What to do when my dog gets fleas?

Tips for treating your house and home

Although you apply flea treatment to your dog roughly once a month, they still got fleas? How is this possible?! Don't worry, it's actually quite a common occurrence! Many spot-on treatments begin to lose effectiveness towards the end of the treatment period and fleas are always evolving their immunity, so it's very common for pets to get fleas even if you treat them regularly. Here's what to do if this has happened to you and your pet!

  • How to treat your pet

    First things first, you need to take care of the main victim of this situation! To treat your pet and kill any live fleas;

    • Give them a flea bath: This is the best way to treat all of their fur in one go, and instantly kill any live fleas. Use a flea shampoo and leave it on for the recommended time in the directions to make sure the treatment is effective.
    • Reapply your chosen spot-on treatment: After their flea bath, wait 48 hours and reapply their spot-on treatment to kill any eggs that the flea bath hasn't treated. Waiting 48 hours is essential to make sure the chemicals in both treatments don't interfere with each other!
    • Wash all of their collars, leads and harnesses, fabric toys and beds: It's impossible to know exactly when your pet got infested, so treat any fabric items that they regularly get in contact with to prevent them getting fleas again. Wash all of their items on the hottest cycle possible - 90 degrees is ideal if you washing machine allows it!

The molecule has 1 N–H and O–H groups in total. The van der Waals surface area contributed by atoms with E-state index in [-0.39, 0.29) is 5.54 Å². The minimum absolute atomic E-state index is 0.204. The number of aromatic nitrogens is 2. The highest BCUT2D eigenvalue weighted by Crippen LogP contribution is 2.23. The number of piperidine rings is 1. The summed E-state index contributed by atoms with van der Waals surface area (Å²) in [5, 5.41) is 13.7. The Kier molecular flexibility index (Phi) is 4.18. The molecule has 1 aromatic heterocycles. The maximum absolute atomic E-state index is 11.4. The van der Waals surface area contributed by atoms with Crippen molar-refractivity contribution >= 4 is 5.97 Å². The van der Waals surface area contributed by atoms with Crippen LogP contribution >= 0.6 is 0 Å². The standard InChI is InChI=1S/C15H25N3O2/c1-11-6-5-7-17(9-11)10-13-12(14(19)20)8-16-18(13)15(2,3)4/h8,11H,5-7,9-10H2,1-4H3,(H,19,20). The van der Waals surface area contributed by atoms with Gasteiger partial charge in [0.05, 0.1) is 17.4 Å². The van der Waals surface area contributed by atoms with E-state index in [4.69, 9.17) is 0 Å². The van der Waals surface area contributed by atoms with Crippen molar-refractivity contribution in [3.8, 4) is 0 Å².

• Get your pet out of your home: Hire a petsitter or take your pet to a friend's house to prevent your pet getting fleas again while you are treating your home!
  • How to treat your home

    After your pet is taken care of, you need to tackle any possible fabric items in your home that you pet has been in contact with! To treat your home;

    • Wash all fabric items on a hot wash: Any items that your pet comes into contact regularly (sofa, cushions, rugs, bedding etc.) need to be thrown on a super hot wash, ideally at 90 degrees, to kill any live fleas!
    • Use flea killing spray: This is particularly handy for hard to reach materials that you can't wash easily.
    • Hoover your house from top to bottom: Carpets, furniture, drapes – anything that can serve as a home for fleas needs to be vacuumed to pick up any fleas (live, or dead). Be sure to throw away the bag once you’re done.
    • Call a professional: if the infestation continues after you try everything, it may be time to call in a professional exterminator to ensure that your home is 100% flea free!
  • Natural Repellents

    If you'd like to take the more natural approach, these plants are known for being good repellents for the little critters:

    • Chrysanthemum: This beautiful flower is also a great flea, cockroach, ant, tick, silverfish, and lice repellent.
    • Lavender: Smells great but it also repels fleas, moths and mosquitoes.
    • Spearmint: Smells so nice and fresh and works great for repelling fleas, moths, ants, beetles, rodents, and aphids.

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